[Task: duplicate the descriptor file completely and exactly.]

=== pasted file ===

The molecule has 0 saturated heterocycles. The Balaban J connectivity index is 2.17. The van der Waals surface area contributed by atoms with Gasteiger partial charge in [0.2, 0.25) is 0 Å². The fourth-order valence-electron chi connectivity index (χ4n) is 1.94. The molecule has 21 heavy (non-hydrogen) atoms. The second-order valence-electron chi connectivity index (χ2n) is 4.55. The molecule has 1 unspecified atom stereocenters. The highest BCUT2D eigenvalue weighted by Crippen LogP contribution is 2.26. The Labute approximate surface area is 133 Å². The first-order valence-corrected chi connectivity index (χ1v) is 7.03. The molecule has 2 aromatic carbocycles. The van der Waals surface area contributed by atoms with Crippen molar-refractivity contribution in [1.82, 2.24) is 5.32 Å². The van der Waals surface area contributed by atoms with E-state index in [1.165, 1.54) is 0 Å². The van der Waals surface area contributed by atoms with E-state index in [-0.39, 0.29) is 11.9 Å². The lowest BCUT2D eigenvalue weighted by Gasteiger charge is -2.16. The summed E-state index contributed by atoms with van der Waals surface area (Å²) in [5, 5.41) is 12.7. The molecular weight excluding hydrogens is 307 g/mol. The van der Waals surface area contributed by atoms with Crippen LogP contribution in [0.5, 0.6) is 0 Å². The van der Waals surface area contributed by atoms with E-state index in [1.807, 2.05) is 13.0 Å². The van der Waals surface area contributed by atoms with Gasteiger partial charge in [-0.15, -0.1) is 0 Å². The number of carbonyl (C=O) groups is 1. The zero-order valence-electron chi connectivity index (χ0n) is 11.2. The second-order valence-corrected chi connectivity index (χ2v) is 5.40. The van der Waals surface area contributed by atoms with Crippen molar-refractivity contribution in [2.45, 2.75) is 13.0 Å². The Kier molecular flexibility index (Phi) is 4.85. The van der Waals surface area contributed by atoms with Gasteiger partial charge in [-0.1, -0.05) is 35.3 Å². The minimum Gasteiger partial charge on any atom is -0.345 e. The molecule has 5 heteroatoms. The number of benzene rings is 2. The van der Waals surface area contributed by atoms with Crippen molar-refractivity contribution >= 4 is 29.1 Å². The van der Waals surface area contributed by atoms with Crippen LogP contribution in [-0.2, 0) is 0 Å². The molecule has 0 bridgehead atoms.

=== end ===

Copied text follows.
The molecule has 0 saturated heterocycles. The Balaban J connectivity index is 2.17. The van der Waals surface area contributed by atoms with Gasteiger partial charge in [0.2, 0.25) is 0 Å². The fourth-order valence-electron chi connectivity index (χ4n) is 1.94. The molecule has 21 heavy (non-hydrogen) atoms. The second-order valence-electron chi connectivity index (χ2n) is 4.55. The molecule has 1 unspecified atom stereocenters. The highest BCUT2D eigenvalue weighted by Crippen LogP contribution is 2.26. The Labute approximate surface area is 133 Å². The first-order valence-corrected chi connectivity index (χ1v) is 7.03. The molecule has 2 aromatic carbocycles. The van der Waals surface area contributed by atoms with Crippen molar-refractivity contribution in [1.82, 2.24) is 5.32 Å². The van der Waals surface area contributed by atoms with E-state index in [1.165, 1.54) is 0 Å². The van der Waals surface area contributed by atoms with E-state index in [-0.39, 0.29) is 11.9 Å². The lowest BCUT2D eigenvalue weighted by Gasteiger charge is -2.16. The summed E-state index contributed by atoms with van der Waals surface area (Å²) in [5, 5.41) is 12.7. The molecular weight excluding hydrogens is 307 g/mol. The van der Waals surface area contributed by atoms with Crippen LogP contribution in [0.5, 0.6) is 0 Å². The van der Waals surface area contributed by atoms with E-state index in [1.807, 2.05) is 13.0 Å². The van der Waals surface area contributed by atoms with Gasteiger partial charge in [-0.15, -0.1) is 0 Å². The number of carbonyl (C=O) groups is 1. The zero-order valence-electron chi connectivity index (χ0n) is 11.2. The second-order valence-corrected chi connectivity index (χ2v) is 5.40. The van der Waals surface area contributed by atoms with Crippen molar-refractivity contribution in [2.45, 2.75) is 13.0 Å². The Kier molecular flexibility index (Phi) is 4.85. The van der Waals surface area contributed by atoms with Gasteiger partial charge in [-0.1, -0.05) is 35.3 Å². The minimum Gasteiger partial charge on any atom is -0.345 e. The molecule has 5 heteroatoms. The number of benzene rings is 2. The van der Waals surface area contributed by atoms with Crippen molar-refractivity contribution >= 4 is 29.1 Å². The van der Waals surface area contributed by atoms with Crippen LogP contribution in [-0.2, 0) is 0 Å². The molecule has 0 bridgehead atoms.